WASHINGTON (AP) — A year after President Barack Obama made an emphatic pitch to Europe's economic powers to focus more on economic growth than austerity, much of the eurozone remains mired in or near recession. Obama's appeals have had mixed results in softening the demands on some of the most debt-ridden European nations to cut their spending.
Still, the region's crisis is no longer perceived as an urgent threat to the global economy, and while the U.S. still wants Europe to temper the debt trimming and increase global demand, Obama is not expected to be as insistent with other leaders of the Group of Eight industrial nations when they meet in Northern Ireland next week.
Last year, the G-8 leaders gathered at the Camp David, Md., presidential retreat in the aftermath of European elections that represented a revolt against the austerity measures pushed by German Chancellor Angela Merkel. Obama himself was facing re-election and the U.S. economy was dominating the campaign. When Obama greeted Merkel and asked how she had been, the German leader merely shrugged. "Well, you have a few things on your mind," Obama replied then.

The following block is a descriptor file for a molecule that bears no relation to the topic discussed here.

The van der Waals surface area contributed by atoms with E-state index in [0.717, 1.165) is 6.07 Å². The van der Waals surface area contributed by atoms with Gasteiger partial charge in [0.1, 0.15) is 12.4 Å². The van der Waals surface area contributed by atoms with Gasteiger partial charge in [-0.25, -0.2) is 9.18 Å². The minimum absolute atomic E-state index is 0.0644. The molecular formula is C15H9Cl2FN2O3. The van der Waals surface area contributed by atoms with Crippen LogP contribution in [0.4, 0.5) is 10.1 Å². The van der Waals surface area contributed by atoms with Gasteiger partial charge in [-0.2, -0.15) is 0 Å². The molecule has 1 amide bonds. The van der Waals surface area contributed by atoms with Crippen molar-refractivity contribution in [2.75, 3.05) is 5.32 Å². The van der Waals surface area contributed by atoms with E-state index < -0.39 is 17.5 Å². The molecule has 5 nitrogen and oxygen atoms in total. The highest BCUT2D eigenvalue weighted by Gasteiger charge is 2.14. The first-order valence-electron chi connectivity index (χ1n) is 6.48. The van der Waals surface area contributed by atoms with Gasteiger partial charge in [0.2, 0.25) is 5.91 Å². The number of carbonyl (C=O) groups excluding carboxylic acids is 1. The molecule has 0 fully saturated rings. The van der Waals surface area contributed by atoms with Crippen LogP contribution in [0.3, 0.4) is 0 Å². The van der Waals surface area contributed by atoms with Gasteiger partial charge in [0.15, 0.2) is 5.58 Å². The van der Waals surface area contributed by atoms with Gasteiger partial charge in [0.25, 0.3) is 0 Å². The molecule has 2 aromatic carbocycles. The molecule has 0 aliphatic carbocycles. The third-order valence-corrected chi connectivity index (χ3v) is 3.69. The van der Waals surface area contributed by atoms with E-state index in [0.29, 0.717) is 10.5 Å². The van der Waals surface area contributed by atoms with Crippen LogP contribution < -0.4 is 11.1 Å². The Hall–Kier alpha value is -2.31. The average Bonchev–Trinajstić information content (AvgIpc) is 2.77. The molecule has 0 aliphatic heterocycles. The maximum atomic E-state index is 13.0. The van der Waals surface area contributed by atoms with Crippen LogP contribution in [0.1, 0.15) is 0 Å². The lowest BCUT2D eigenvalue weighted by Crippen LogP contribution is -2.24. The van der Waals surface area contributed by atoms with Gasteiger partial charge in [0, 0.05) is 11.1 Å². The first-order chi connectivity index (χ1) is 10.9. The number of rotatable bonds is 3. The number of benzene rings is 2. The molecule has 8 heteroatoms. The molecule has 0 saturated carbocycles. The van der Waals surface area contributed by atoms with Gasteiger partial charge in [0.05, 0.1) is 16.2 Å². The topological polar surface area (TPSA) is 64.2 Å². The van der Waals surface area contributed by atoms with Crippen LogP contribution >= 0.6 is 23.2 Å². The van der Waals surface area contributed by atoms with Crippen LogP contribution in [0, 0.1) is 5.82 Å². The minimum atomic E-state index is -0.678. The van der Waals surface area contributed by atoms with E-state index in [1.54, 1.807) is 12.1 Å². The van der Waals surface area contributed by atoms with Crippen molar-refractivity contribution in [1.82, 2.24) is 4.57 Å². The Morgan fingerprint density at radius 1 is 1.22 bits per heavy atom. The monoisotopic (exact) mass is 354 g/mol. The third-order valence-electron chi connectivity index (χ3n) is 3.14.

These days, the furor has died down, high-debt nations have been given more time to work on their fiscal cuts, and even the language has changed from "austerity" to "growth-oriented structural reforms."
"Relative to last year, things are somewhat better in that the European situation is more contained," said Matthew Goodman, a former Obama international economics adviser now at the Center for Strategic and International Studies. "The risks that people were worried about have been somewhat diminished."
Moreover, Obama arrives at the G-8 with Syria foremost on his mind. His decision to authorize lethal aid to Syrian rebels inevitably will be front and center during the summit, complicated by the attendance of Russian President Vladimir Putin, one of Assad's most powerful backers.